• Dec 11, 2007
Japanese fashionistas are getting a three-ton present from the General this coming spring when it will begin shipping HUMMERs to the Land of the Rising Sun. Martin Walsh, HUMMER's General Manager, told the Detroit News that despite slow vehicle sales in Japan, the island nation will become another niche player for GM's iconic off-roader.

Although Walsh remained mum on what models will be making their way across the Pacific, we were surprised during our recent trip to Japan when we saw a few H2s and H3s making the rounds on Japan's congested motorways. The HX concept revealed yesterday would be an obvious candidate for consumers abroad, and we're convinced that an H5 kei-car would be a winner if HUMMER ever decided to think small(ish).

[Source: Detroit News]


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  • 41 Comments
      • 7 Years Ago
      How many of these does GM plan on selling? Three?
        • 7 Years Ago
        Next popular sport in Japan:

        Hummer-drifting

        Too bad you'd take out half a block in the process.
        • 7 Years Ago
        there's a huge demand for American cars in Japan, the Hummer will probably do quite well there.
        • 7 Years Ago
        There's a huge demand for WHAT? When I lived there, (12 years, moved back to the US in '04), the very last thing in demand over there was an American car. In fact, I bought a 2 year old Chrysler Stratus for the whopping sum of $3000. I'm sure demand may have had something to do with the price? And I had a choice of literally dozens of cars of the same age, as they were just decaying at the sole dealership in Tokyo.

        It would do you well to research this a bit further, rather than spout off uneducated guesses at how the world works. There's not one place I've been outside the US where there exists a prime market for American cars. A notable exception is Europe, (for the Mondeo and Focus), two chassis that weren't developed in the US. And their sole factor for popularity is value for money, something the Hummer brand isn't exactly renowned for. Look at how well this truck was received in the UK.
        • 7 Years Ago
        That's a bit of an agressive response,

        What I've read, is that the big thing over there is American luxury cars, you'll see people rolling around in Buicks, Caddys, Lincolns, or whatever they have over there. There's not a demand for Chrysler Stratus anywhere, that's for sure. It's a more recent trend than 2004, but the American luxury brands are gaining popularity in Japan.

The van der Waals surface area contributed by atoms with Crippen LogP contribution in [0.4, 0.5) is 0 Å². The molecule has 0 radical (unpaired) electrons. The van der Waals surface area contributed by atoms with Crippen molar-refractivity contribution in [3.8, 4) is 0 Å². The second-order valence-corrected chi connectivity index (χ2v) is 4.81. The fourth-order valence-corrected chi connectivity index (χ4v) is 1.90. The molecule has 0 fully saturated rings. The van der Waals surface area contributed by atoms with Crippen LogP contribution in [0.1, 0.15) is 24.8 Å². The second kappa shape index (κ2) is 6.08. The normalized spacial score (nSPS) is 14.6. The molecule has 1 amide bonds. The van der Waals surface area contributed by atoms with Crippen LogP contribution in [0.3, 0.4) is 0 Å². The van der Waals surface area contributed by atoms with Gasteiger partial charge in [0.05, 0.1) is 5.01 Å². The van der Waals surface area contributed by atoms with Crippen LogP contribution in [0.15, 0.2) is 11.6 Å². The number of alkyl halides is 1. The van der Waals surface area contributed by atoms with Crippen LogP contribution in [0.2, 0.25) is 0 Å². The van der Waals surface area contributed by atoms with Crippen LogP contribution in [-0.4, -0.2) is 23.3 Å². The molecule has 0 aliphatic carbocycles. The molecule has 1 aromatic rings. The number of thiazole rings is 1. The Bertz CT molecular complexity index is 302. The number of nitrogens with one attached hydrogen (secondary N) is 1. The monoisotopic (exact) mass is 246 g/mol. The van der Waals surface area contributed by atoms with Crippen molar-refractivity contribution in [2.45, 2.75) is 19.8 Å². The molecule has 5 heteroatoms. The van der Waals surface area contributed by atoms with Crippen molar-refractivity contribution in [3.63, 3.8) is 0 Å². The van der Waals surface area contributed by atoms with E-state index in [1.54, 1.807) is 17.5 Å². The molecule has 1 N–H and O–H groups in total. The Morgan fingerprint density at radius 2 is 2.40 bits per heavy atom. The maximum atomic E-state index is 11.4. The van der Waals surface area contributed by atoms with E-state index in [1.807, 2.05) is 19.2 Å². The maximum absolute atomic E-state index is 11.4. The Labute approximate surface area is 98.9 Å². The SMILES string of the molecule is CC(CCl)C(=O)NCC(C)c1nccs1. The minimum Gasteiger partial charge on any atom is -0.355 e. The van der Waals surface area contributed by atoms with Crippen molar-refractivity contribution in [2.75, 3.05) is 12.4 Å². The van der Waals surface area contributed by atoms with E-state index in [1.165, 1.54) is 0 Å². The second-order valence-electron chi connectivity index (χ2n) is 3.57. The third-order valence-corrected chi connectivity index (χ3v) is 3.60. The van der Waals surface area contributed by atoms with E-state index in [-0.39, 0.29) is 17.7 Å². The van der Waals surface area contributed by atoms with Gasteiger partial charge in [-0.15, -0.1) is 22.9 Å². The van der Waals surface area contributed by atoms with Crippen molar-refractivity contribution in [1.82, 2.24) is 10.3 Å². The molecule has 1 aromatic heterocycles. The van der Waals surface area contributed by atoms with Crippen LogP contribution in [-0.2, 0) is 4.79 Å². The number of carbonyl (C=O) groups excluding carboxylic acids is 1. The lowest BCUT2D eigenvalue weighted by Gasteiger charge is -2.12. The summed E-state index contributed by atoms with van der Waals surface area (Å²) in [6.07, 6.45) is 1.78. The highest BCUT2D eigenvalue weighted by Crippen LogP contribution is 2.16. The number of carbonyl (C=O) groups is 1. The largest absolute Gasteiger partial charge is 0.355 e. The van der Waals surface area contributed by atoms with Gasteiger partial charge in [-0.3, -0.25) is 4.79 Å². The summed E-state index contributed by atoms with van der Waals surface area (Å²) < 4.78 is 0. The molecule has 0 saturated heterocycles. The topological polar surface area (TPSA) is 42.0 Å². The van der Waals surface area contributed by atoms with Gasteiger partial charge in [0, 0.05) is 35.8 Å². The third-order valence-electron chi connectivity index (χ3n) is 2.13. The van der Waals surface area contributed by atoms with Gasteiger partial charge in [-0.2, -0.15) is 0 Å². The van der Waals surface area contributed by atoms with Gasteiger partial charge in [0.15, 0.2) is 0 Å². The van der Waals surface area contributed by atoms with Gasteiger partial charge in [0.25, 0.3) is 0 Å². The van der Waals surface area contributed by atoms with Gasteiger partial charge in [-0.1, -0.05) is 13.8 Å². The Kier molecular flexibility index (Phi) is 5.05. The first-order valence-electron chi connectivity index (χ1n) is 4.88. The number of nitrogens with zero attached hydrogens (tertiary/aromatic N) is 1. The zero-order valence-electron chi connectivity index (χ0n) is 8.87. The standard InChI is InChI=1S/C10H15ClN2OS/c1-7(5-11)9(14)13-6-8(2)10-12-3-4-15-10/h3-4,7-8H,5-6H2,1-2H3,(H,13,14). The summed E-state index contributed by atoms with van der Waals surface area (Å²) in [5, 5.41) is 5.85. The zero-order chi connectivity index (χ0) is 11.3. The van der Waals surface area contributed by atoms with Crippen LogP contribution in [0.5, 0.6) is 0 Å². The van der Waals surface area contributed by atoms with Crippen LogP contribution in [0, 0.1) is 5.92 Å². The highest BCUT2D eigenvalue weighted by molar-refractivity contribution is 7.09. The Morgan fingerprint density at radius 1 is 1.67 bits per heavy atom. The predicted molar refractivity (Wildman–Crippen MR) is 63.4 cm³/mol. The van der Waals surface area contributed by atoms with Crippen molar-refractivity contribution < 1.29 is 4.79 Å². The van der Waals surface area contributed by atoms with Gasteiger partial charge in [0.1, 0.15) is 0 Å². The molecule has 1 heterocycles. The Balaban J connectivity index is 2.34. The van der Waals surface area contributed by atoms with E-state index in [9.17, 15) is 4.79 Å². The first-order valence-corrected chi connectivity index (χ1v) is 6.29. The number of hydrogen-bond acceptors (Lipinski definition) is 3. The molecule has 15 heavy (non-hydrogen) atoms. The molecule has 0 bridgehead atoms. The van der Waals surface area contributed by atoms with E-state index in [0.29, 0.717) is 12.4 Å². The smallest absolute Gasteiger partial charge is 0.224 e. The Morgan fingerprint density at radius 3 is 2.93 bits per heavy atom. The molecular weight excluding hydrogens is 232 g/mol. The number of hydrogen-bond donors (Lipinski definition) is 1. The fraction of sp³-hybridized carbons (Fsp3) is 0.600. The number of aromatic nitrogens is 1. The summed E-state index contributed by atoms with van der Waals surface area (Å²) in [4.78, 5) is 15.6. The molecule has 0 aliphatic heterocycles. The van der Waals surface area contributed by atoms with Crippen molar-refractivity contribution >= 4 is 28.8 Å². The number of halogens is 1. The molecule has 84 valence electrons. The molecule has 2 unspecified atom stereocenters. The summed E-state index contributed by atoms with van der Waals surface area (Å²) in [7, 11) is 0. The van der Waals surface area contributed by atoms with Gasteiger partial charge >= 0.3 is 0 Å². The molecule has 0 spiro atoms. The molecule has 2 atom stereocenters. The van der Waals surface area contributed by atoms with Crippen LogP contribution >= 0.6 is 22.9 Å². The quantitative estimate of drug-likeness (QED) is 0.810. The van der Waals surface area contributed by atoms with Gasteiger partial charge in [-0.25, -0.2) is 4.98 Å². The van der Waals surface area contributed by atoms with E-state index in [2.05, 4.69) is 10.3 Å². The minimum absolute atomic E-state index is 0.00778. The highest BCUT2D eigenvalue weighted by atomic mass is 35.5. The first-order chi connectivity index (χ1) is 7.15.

• 7 Years Ago
        Chrysler sold 6500 units in Japan last year. Ford, 6,200. I can't find published numbers for GM, probably better for my own peace of mind. The fact is, even with the introduction of the aggressively styled "Dodge" brand this year, American cars total less than 1% of Japan's new car sales. And in a country where gas is 33% more expensive than in the US, I have a feeling that it's going to continue this way for a while. On top of the styling, quality, or efficiency issues, there's the trade imbalance that impacts the American brands. Even more so than here in the US, there's a strong fuel-efficiency market there, with lighweight fuel-sipping cars being all the rage. In an economic slump similar to our own, Japanese car sales have fallen again, with small cars deftly beating everything else. It's just a market we can't compete in, not with the American cars you and I would recognize. Now, a Euro-spec Focus or Ka, that may be competative, but not an H3. And certainly not any of our sedans.
        • 7 Years Ago
        "Look at how well this truck was received in the UK."

        (Finally) Found the link for the Top Gear video where the guys talk about the Hummer H3. It's at the very end of the video, and I have to warn you, this is the uncut "TG News" edition, containing some profanity. Now, I don't agree with their anti-American sentiments, but wholeheartedly agree on their Hummer H3 stance. Have a lookie:

        http://www.youtube.com/watch?v=CMlYuODkG0E
      • 7 Years Ago
      Well Hummer is a rather unique vehicle which is a good thing that helps in the Japanese market. Great graphic by the way Autoblog!
      • 7 Years Ago
      I can see GM's marketing slogan now:

      "Hummer, the brand of choice among hip Yakuza".
      • 7 Years Ago
      The most pointless vehicle for urban Japan's traffic congestion and narrow and non-grid streets.
      • 7 Years Ago
      @Will

      "It's just a market we can't compete in, not with the American cars you and I would recognize. " What in god's name are you smoking? We can compete with our products. I am taking a guess that you drive an import since you are the one that seems to be saying idiotic comments. You seem to have conviently ignored the improvements to GM's stable (CTS, Enclave etc..) Maybe you should move back to Japan since you think their products are so much better?
        • 7 Years Ago
        Actually, I have a Chevy HHR, the "Shnog". (Google it). And a Chrysler 300C. And I think there's quite a renaissance going on in the halls of Fomoco and GM. But the Enclave and CTS, great examples of how things are getting better for us, wouldn't work well overseas. You see, gas is MUCH more expensive than it is here, neither model has a diesel (popular in Europe), and they're too big. Well, the Enclave is HUGE.